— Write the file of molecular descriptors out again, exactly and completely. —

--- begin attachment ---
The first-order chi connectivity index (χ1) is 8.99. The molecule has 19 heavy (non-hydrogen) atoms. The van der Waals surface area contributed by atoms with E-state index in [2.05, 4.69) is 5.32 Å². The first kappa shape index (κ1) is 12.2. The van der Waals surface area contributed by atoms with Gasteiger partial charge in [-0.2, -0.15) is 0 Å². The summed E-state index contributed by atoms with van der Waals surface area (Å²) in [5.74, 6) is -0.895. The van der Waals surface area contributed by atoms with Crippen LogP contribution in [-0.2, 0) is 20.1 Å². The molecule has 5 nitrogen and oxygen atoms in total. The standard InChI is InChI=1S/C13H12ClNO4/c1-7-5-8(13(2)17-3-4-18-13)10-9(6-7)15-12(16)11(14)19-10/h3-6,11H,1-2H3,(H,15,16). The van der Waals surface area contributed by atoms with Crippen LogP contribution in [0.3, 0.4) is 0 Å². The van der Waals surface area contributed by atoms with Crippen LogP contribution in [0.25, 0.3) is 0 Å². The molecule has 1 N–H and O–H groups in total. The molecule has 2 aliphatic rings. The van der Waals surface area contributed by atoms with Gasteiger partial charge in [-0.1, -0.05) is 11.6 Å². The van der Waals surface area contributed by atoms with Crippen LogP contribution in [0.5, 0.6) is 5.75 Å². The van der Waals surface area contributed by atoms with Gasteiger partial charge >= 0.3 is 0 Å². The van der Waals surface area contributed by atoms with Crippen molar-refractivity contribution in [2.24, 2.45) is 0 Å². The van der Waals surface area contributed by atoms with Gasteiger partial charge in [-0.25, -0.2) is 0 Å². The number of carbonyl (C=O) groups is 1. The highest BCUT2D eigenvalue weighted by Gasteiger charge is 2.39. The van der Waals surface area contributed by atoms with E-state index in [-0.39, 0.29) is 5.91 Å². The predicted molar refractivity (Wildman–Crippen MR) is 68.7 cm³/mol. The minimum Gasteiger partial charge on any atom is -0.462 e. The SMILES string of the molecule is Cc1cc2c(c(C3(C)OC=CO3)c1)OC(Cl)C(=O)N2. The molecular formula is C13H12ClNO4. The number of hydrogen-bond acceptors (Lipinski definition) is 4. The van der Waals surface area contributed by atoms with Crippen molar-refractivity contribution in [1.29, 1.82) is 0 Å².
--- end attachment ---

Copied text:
The first-order chi connectivity index (χ1) is 8.99. The molecule has 19 heavy (non-hydrogen) atoms. The van der Waals surface area contributed by atoms with E-state index in [2.05, 4.69) is 5.32 Å². The first kappa shape index (κ1) is 12.2. The van der Waals surface area contributed by atoms with Gasteiger partial charge in [-0.2, -0.15) is 0 Å². The summed E-state index contributed by atoms with van der Waals surface area (Å²) in [5.74, 6) is -0.895. The van der Waals surface area contributed by atoms with Crippen LogP contribution in [-0.2, 0) is 20.1 Å². The molecule has 5 nitrogen and oxygen atoms in total. The standard InChI is InChI=1S/C13H12ClNO4/c1-7-5-8(13(2)17-3-4-18-13)10-9(6-7)15-12(16)11(14)19-10/h3-6,11H,1-2H3,(H,15,16). The van der Waals surface area contributed by atoms with Crippen LogP contribution in [0.3, 0.4) is 0 Å². The van der Waals surface area contributed by atoms with Crippen LogP contribution in [0.25, 0.3) is 0 Å². The molecule has 1 N–H and O–H groups in total. The molecule has 2 aliphatic rings. The van der Waals surface area contributed by atoms with Gasteiger partial charge in [-0.1, -0.05) is 11.6 Å². The van der Waals surface area contributed by atoms with Crippen LogP contribution in [0.5, 0.6) is 5.75 Å². The van der Waals surface area contributed by atoms with Gasteiger partial charge >= 0.3 is 0 Å². The van der Waals surface area contributed by atoms with Crippen molar-refractivity contribution in [2.24, 2.45) is 0 Å². The van der Waals surface area contributed by atoms with Gasteiger partial charge in [-0.25, -0.2) is 0 Å². The number of carbonyl (C=O) groups is 1. The highest BCUT2D eigenvalue weighted by Gasteiger charge is 2.39. The van der Waals surface area contributed by atoms with E-state index in [-0.39, 0.29) is 5.91 Å². The predicted molar refractivity (Wildman–Crippen MR) is 68.7 cm³/mol. The minimum Gasteiger partial charge on any atom is -0.462 e. The SMILES string of the molecule is Cc1cc2c(c(C3(C)OC=CO3)c1)OC(Cl)C(=O)N2. The molecular formula is C13H12ClNO4. The number of hydrogen-bond acceptors (Lipinski definition) is 4. The van der Waals surface area contributed by atoms with Crippen molar-refractivity contribution in [1.29, 1.82) is 0 Å².